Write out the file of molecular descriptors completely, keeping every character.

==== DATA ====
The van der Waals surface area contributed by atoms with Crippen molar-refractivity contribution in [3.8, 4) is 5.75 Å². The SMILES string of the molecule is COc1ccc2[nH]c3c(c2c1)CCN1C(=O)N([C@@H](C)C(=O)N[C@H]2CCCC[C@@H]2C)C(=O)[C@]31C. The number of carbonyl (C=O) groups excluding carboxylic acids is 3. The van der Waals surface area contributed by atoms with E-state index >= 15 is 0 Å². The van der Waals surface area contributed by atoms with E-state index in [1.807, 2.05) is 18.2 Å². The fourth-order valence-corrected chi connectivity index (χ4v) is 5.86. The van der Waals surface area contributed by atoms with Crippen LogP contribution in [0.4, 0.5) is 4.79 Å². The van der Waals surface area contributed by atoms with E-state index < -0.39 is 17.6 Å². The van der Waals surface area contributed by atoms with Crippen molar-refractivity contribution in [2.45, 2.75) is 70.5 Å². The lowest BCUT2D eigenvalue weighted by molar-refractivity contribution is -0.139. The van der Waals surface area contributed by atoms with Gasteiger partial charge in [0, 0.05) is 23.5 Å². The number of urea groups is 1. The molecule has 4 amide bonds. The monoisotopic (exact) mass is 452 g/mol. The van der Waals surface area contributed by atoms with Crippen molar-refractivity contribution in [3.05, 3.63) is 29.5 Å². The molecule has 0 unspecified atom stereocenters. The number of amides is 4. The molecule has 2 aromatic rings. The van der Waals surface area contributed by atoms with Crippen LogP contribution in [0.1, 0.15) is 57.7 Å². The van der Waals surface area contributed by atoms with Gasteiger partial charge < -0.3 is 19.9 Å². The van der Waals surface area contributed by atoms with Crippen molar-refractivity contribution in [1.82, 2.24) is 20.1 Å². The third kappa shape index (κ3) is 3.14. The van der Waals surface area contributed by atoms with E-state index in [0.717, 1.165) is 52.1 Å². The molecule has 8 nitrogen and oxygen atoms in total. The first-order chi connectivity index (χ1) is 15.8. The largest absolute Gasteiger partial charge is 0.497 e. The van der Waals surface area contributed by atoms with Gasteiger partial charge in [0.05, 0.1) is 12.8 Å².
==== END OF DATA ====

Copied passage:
The van der Waals surface area contributed by atoms with Crippen molar-refractivity contribution in [3.8, 4) is 5.75 Å². The SMILES string of the molecule is COc1ccc2[nH]c3c(c2c1)CCN1C(=O)N([C@@H](C)C(=O)N[C@H]2CCCC[C@@H]2C)C(=O)[C@]31C. The number of carbonyl (C=O) groups excluding carboxylic acids is 3. The van der Waals surface area contributed by atoms with E-state index >= 15 is 0 Å². The van der Waals surface area contributed by atoms with E-state index in [1.807, 2.05) is 18.2 Å². The fourth-order valence-corrected chi connectivity index (χ4v) is 5.86. The van der Waals surface area contributed by atoms with Crippen LogP contribution in [0.4, 0.5) is 4.79 Å². The van der Waals surface area contributed by atoms with E-state index < -0.39 is 17.6 Å². The van der Waals surface area contributed by atoms with Crippen molar-refractivity contribution in [2.45, 2.75) is 70.5 Å². The lowest BCUT2D eigenvalue weighted by molar-refractivity contribution is -0.139. The van der Waals surface area contributed by atoms with Gasteiger partial charge in [0, 0.05) is 23.5 Å². The number of urea groups is 1. The molecule has 4 amide bonds. The monoisotopic (exact) mass is 452 g/mol. The van der Waals surface area contributed by atoms with Crippen molar-refractivity contribution in [3.05, 3.63) is 29.5 Å². The molecule has 0 unspecified atom stereocenters. The number of amides is 4. The molecule has 2 aromatic rings. The van der Waals surface area contributed by atoms with Crippen LogP contribution in [0.1, 0.15) is 57.7 Å². The van der Waals surface area contributed by atoms with Gasteiger partial charge < -0.3 is 19.9 Å². The van der Waals surface area contributed by atoms with Crippen molar-refractivity contribution in [1.82, 2.24) is 20.1 Å². The third kappa shape index (κ3) is 3.14. The van der Waals surface area contributed by atoms with E-state index in [0.717, 1.165) is 52.1 Å². The molecule has 8 nitrogen and oxygen atoms in total. The first-order chi connectivity index (χ1) is 15.8. The largest absolute Gasteiger partial charge is 0.497 e. The van der Waals surface area contributed by atoms with Gasteiger partial charge in [0.05, 0.1) is 12.8 Å².